Thursday, July 5, 2018

Is Editing a Dying Art?

Like the English language, the landscape of professional editing is an ever-changing kaleidoscope. We've come a long way from the days of the legendary Maxwell Perkins, the Charles Scribner editor who first discovered and published F. Scott Fitzgerald, Ernest Hemingway, and Thomas Wolfe. Perkins had running battles with the poetic but entirely undisciplined Wolfe, but ultimately convinced the author to let him cut 90,000 words from Look Homeward, Angel, a seminal novel that would have been indecipherable (not to mention unpublishable) in its original form.

Back then book editors were gatekeepers and kingmakers. They were both despised and revered. Today, opinions tend to run more to the "despised" side of the equation. I doubt many of us, no matter how excellent our work, feel much revered. Like so many jobs in the Arts, our profession has fallen a long way.

Other than acquisition editors who buy books for publication, most publishing houses have eliminated the majority of their full time editing jobs. There are few in-house developmental editors, copy editors, line editors or proofreaders working for major publishers now. The work is subbed out to freelancers.

Freelance editing rates have fallen precipitously. We're lucky to earn a thousand dollars for a complex developmental edit for a major publisher that would once have commanded two to eight times that amount. I often find myself working for far less than minimum wage because while our payment is fixed, the number of hours required to do an excellent job is not.

The self-publishing revolution hurt as well. Many self-published authors do not believe their manuscripts require editing. They had their Great Aunt Thelma, who taught English during the Depression and is legally blind, look over their book and she declared it was fine, and that's good enough for them.

I hear stories like this all the time. Authors relay them with a self-satisfied air as if they were schooling me on the all-too-obvious fact (at least to them) that there is no actual need for my existence. In so speaking, they betray an almost complete misunderstanding of what an editor actually does.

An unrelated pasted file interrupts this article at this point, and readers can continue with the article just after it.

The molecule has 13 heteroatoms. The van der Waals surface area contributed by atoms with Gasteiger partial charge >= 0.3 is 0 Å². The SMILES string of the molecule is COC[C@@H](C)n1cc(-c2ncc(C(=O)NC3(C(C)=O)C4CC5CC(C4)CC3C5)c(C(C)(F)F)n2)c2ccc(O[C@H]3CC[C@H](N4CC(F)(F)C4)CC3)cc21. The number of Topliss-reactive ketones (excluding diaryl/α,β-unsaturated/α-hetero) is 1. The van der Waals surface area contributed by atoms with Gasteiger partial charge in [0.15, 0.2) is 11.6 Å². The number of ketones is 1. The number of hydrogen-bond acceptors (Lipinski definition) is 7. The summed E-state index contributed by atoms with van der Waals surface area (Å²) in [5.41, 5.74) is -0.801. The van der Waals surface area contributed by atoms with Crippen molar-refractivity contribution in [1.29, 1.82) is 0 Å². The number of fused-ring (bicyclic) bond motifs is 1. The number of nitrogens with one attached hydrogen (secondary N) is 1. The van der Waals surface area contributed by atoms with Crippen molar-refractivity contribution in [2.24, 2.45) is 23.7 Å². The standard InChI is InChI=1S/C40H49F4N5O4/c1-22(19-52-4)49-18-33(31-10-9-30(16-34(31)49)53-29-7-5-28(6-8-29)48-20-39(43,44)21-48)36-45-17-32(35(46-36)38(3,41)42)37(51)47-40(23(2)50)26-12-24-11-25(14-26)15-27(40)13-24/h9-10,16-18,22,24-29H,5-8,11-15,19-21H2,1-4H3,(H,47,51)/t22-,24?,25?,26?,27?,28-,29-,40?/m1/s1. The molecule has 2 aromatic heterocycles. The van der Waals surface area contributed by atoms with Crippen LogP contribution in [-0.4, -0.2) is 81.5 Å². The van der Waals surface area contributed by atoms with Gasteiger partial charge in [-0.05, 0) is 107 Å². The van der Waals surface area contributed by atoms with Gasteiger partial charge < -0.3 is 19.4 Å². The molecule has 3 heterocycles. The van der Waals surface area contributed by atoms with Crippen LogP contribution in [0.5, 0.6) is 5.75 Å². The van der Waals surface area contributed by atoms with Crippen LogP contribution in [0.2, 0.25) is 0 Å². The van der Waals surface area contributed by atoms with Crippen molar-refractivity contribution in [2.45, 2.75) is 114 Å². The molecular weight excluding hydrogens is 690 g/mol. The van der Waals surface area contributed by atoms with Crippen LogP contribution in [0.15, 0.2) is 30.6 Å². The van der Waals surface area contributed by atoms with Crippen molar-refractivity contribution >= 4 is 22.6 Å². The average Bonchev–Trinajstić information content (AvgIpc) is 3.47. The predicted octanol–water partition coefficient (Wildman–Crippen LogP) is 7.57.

Yes, we'll find your typos and grammatical errors and fix them and yes, perhaps Aunt Thelma could do the same. But professional editors do so much more. We help authors look deep into the heart of their work and coax out the best possible version of their story. We repair the disconnects, iron out the inconsistencies, help them inject emotion into their writing, and counsel them to make sure every single paragraph in the manuscript is moving the story along.

In answer to the question posed in the title, is editing a dying art? Yes, in many ways I believe it is. But there will always be stubborn editors like me and many others, willing to fight to defend the highest and best use of our beautiful and incredibly expressive language to tell great stories. And if I have to be one of those jousting eternally with that particular windmill…well, I can think of worse fates.

Patricia B. Smith is a journalist who is the author of 11 published books, including Idiot’s Guide: Flipping Houses, Alzheimer's For Dummies and Sleep Disorders for Dummies.

Pat is also an experienced professional developmental editor who serves as an Editorial Evaluation and Developmental Coordinator for Five Star Publishing. She works with private clients as well and has helped many authors land their first publishing contracts. Many of her clients have achieved notable success, including two winners of the Missouri Writers’ Guild Show-me Best Book of the Year Award.

Connect with Pat on Facebook, Twitter, or Linked In.

Image of dripping red pen by Mr Clementi, via Flickr


  1. I'm lucky to have a handful of repeat clients who truly appreciate that what I do is the equivalent of a jeweler cutting, polishing, and setting the raw gemstone (produced by the author under tremendous pressure, of course). But, you're right, the extra hours invested to ensure that the end-product is perfect means I often work for less than minimum wage.

  2. Editors can add so much, even to technical writing. Unfortunately, some so-called editors seem to think their job begins and ends with those pesky typos and misplaced grammar.

    I'm not a writer but worked with three editors--two brilliant, one not.